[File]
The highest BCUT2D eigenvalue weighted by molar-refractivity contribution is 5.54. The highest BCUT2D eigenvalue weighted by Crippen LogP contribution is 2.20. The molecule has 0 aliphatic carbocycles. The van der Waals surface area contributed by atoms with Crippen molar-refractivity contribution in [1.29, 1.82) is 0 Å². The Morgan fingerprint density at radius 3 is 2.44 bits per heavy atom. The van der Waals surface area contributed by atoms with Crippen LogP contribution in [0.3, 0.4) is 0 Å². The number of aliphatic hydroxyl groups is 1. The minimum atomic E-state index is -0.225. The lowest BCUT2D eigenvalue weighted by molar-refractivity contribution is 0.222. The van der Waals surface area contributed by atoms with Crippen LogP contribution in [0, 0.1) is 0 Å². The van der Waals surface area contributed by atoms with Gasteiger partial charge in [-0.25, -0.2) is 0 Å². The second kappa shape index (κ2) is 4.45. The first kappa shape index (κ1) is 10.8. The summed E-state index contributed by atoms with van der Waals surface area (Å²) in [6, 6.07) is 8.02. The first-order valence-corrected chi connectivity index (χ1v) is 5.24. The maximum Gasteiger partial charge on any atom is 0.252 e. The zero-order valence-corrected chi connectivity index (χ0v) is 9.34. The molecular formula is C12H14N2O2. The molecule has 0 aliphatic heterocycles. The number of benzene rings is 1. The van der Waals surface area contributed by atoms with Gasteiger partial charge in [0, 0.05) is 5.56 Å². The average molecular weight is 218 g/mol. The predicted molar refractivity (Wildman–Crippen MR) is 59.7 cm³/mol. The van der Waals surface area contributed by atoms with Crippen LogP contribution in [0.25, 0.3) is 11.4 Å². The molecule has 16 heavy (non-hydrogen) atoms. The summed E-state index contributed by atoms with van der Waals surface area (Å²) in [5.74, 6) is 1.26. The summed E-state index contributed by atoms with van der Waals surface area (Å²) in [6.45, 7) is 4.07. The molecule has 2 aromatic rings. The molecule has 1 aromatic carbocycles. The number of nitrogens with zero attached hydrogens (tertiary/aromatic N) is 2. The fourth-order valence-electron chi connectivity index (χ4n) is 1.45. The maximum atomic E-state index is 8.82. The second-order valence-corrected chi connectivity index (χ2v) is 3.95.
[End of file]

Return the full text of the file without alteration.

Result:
The highest BCUT2D eigenvalue weighted by molar-refractivity contribution is 5.54. The highest BCUT2D eigenvalue weighted by Crippen LogP contribution is 2.20. The molecule has 0 aliphatic carbocycles. The van der Waals surface area contributed by atoms with Crippen molar-refractivity contribution in [1.29, 1.82) is 0 Å². The Morgan fingerprint density at radius 3 is 2.44 bits per heavy atom. The van der Waals surface area contributed by atoms with Crippen LogP contribution in [0.3, 0.4) is 0 Å². The number of aliphatic hydroxyl groups is 1. The minimum atomic E-state index is -0.225. The lowest BCUT2D eigenvalue weighted by molar-refractivity contribution is 0.222. The van der Waals surface area contributed by atoms with Crippen LogP contribution in [0, 0.1) is 0 Å². The van der Waals surface area contributed by atoms with Gasteiger partial charge in [-0.25, -0.2) is 0 Å². The second kappa shape index (κ2) is 4.45. The first kappa shape index (κ1) is 10.8. The summed E-state index contributed by atoms with van der Waals surface area (Å²) in [6, 6.07) is 8.02. The first-order valence-corrected chi connectivity index (χ1v) is 5.24. The maximum Gasteiger partial charge on any atom is 0.252 e. The zero-order valence-corrected chi connectivity index (χ0v) is 9.34. The molecular formula is C12H14N2O2. The molecule has 0 aliphatic heterocycles. The number of benzene rings is 1. The van der Waals surface area contributed by atoms with Gasteiger partial charge in [0, 0.05) is 5.56 Å². The average molecular weight is 218 g/mol. The predicted molar refractivity (Wildman–Crippen MR) is 59.7 cm³/mol. The van der Waals surface area contributed by atoms with Crippen LogP contribution in [0.25, 0.3) is 11.4 Å². The molecule has 16 heavy (non-hydrogen) atoms. The summed E-state index contributed by atoms with van der Waals surface area (Å²) in [5.74, 6) is 1.26. The summed E-state index contributed by atoms with van der Waals surface area (Å²) in [6.45, 7) is 4.07. The molecule has 2 aromatic rings. The molecule has 1 aromatic carbocycles. The number of nitrogens with zero attached hydrogens (tertiary/aromatic N) is 2. The fourth-order valence-electron chi connectivity index (χ4n) is 1.45. The maximum atomic E-state index is 8.82. The second-order valence-corrected chi connectivity index (χ2v) is 3.95.